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Archive for the ‘Chicken’ Category

We don’t often cook classic French dishes at home, preferring to sit in a bistro in blissful ignorance (or denial) of the copious amounts of butter we’re consuming … there’s a reason why those dishes are so tasty. However we’ve been revisiting “Roast Chicken and Other Stories” by Simon Hopkinson and decided to give this simple dish a go. Yes, lots of butter, but so very worth it for the tender chicken and delicious sauce. Serve with potatoes and some green beans.

Wine Suggestion: This particular dish works really well with red Burgundy or Beaujolais.

Poulet sauté au vinaigre – serves 4

  • 8 chicken pieces (we used thighs but you could also joint a whole chicken)
  • 100g butter
  • 2 tbsp olive oil
  • 6 very ripe tomatoes, peeled, seeded, and chopped (cut a little cross in the bottom of each and cover with boiling water, leave for 1 minute, then drain and the skins will peel off easily)
  • 250ml top-quality red wine vinegar
  • 250ml chicken stock
  • 2 heaped tbsp chopped parsley

Season the chicken pieces well with salt and black pepper.

Heat 4 tbsp of the butter and the olive oil in a shallow casserole or deep frying pan until just turning brown.

Add the chicken pieces and fry gently, turning, until golden brown all over.

Add the chopped tomatoes and continue cooking until the tomato has lost its moisture and turned dark red and sticky. This will take a while so don’t be tempted to rush it.

Add the vinegar and simmer until almost evaporated, then add the stock and simmer again to reduce by half.

Remove the chicken pieces to a warm serving dish and keep warm. Whisk the rest of the butter into the sauce to make it nice and glossy. Add half the parsley, then pour over the chicken and sprinkle with the rest of the parsley.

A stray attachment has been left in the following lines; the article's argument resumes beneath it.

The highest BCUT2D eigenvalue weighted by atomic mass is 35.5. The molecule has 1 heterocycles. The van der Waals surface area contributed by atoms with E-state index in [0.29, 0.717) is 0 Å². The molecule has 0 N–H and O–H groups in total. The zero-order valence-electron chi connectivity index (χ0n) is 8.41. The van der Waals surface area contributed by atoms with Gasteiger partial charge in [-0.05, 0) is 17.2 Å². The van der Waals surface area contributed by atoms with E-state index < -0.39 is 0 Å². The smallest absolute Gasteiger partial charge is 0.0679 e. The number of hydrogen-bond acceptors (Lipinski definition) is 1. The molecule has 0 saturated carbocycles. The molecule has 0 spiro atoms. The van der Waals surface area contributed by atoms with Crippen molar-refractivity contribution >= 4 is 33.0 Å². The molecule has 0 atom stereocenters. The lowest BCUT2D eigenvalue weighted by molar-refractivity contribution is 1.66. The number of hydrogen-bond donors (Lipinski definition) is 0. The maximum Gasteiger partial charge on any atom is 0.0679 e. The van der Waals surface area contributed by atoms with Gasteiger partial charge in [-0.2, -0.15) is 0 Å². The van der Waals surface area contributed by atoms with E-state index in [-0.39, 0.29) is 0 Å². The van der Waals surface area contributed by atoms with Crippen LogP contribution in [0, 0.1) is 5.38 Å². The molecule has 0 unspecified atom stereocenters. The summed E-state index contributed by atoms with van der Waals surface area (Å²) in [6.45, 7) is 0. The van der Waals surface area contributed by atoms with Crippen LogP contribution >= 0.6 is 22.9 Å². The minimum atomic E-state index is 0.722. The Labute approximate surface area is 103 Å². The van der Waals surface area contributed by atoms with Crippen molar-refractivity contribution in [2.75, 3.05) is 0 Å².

(Original recipe from Roast Chicken and Other Stories by Simon Hopkinson, Ebury Press, 1994.)

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We’re trying to get the most out of our barbecue while the evenings are still bright. This is based on Greek gyro chicken kebabs and it tastes great with some salad and flatbreads. We added some tzatziki too but plain yoghurt would also be good. You need to get started with the marinade the day before.

We cooked these on a charcoal barbecue with a lid, using the indirect heat method which we’ve explained below. If that’s not your thing you can cook in a hot oven (200C/180C fan/gas 6) on a wire rack over a roasting tin for 45-55 minutes.

Wine Suggestion: We recommend a white with a bit of phenolic texture and body or a mid-weight red with a fresh crispness. Thymiopoulos’ Xinomavro Jeunes Vignes is a current favourite that falls into the latter camp. From north-eastern Greece we think this grape needs to be better known.

Greek Chicken Kebabs – serves 6

  • 12 boneless, skinless chicken thighs
  • flat breads, salad and yoghurt or tzatziki to serve.

FOR THE MARINADE:

  • 2 cloves of garlic, crushed
  • 1 lemon, zested and juiced
  • 1 tsp ground cinnamon
  • 1 tsp ground allspice
  • 1 tbsp dried oregano
  • 2 tsp paprika
  • 4 tbsp olive oil
  • a small bunch of parsley, finely chopped

Mix all of the marinade ingredients together in a large bowl and season. Add the chicken thighs and mix together well, then cover and chill overnight.

Light a lidded barbecue and let the flames die down. When the coals have turned ashen, mound them up on side.

Thread the chicken thighs onto 2 metal skewers – both skewers need to go through every piece of meat. Push the thighs down well to make sure the meat is well compacted.

Put the chicen kebab onto the side of the barbecue without any coals underneath. Cover with the lid and cook for 45-55 minutes, turning regularly, or until cooked through. You can pull apart a few chicken pieces in the centre to check or much easier is to check with a meat probe – a barbecue essential in our opinion.